When did you start writing poetry?
I began reading when I was 3 years old. I was an only child and books were dear friends to me. My first book was “A Child’s Garden of Verses,” by Robert Louis Stevenson. I memorized many of those poems–loved the rhythm of them–the dance-like quality of the images. I first wrote a poem when I was about 6 years old.
When did you write your first book and what motivated it?
My first book was a chapbook titled “An Apparent Approachable Light.” I had been entering a few poems here and there and came across this contest for anEditor’s Choice prize from Astra Press and won it. The prize was publishing and I was thrilled. I still love that little book. Motivation? Ad liberabo linguae atque cordis–To free the tongue and the heart. I had some dark stuff buried inside myself as many many people do and needed to release those things.
What’s your writing process?
I’m a pretty disciplined writer. I get up, get coffee (either at home or out), and write for a good part of the day; sometimes all day if it’s going well. I start by reading something(s)–poems, selections from novels or non-fiction titles. I think about what I’ve read for a while, then look at the previous day’s work. It’s a rare day when I don’t write.
What are your favorite subject matters for poetry?
I don’t know about favorites. Things catch my eye/ear: conversations on a bus or in a coffee shop, a photo, a note on a bulletin board, a movie poster, song lyrics, overheard arguments, secrets told to me, secrets KEPT from me. Often, I visit places I do not wish to go and write from those places: challenges, deep fears, griefs, anger, frustration etc.
While reading your poetry I see L.A. has a great influence. Would you like to expand on that?
I’m so glad you asked about that. Los Angeles is my woman, my mother, my sister, my lover, my friend, my monster. I am L.A ’s slave and her bitch and her partner and her conqueror and her patient and her most fervent fan. Los Angeles has been my comfort and sometimes a dangerous companion. I love this city as much as I have loved any person.
What are some pivotal moments in your writing career?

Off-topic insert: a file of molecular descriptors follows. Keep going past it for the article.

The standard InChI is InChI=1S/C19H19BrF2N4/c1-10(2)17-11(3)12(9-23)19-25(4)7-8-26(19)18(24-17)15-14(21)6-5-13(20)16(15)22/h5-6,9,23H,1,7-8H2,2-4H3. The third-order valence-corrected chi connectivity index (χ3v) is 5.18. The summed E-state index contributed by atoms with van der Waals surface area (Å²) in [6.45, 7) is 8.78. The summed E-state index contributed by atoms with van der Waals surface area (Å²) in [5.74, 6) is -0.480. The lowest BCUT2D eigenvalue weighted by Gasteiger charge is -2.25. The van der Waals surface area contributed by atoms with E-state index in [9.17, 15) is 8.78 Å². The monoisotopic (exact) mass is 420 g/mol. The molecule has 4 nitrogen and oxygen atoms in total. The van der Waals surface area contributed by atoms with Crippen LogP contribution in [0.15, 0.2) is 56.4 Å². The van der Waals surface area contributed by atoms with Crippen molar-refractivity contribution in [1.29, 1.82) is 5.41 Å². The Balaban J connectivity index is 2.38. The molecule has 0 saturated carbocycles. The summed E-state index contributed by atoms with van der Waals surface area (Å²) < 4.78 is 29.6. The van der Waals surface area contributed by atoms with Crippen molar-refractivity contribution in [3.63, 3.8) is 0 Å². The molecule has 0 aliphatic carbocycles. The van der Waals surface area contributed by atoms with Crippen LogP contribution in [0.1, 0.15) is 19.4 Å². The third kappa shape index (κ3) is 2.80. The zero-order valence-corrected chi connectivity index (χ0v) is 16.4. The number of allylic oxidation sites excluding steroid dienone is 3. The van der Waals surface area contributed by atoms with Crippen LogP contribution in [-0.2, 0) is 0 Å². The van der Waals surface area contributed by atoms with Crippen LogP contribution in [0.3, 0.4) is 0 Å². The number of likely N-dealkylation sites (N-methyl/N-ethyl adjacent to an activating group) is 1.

First would have to be my meeting with and relationship to the poet Larry Kramer (R.I.P.) I attended a workshop he gave around 1983 and it changed me and my work forever. He became teacher, mentor, friend, brother to me. He paid for and helped me get into a summer writing program at Bennington College in Vermont. He taught me more about poetry–about my relationship to and my responsibility to poetry– than anyone has since. Everything that I’ve done since meeting him has been with his soul at my shoulder like an angel–always teaching, always criticizing, always praising. His book, “Brilliant Windows,” is a masterpiece. You’d love it, Sonia.
Another pivotal moment was meeting a woman, a novelist/photographer, at Bennington. Her name is Elizabeth Dumbell. We became very close friends and our talks about writing, about what it means, can mean, doesn’t mean, have stayed with me for over 30 years. She told me something I have turned over and over in my mind at various stages in my writing life. During a very dry period, I asked her advice about getting over a writing block. She said, “There are characters, words, images, phrases knocking at the door of your mind and heart. Just relax, answer the door, and let them in.” It works every time.
Love this insight. I will use it in my writing.
What was your inspiration for “Take the Long Way Home”?
The song, “Take the Long Way Home” by Supertramp is a favorite of mine. Especially the lyric I used for the book’s epigraph:
So, when the day comes to settle down,
Who’s to blame if you’re not around?
You took the long way home…
Taking the long way home means stopping, looking, paying close attention to the details. It’s important to really taste and smell and hear and DIG what is going on in front of me and all around me. You can’t take shortcuts and have that experience. You have to take the long way home to see what is really there.
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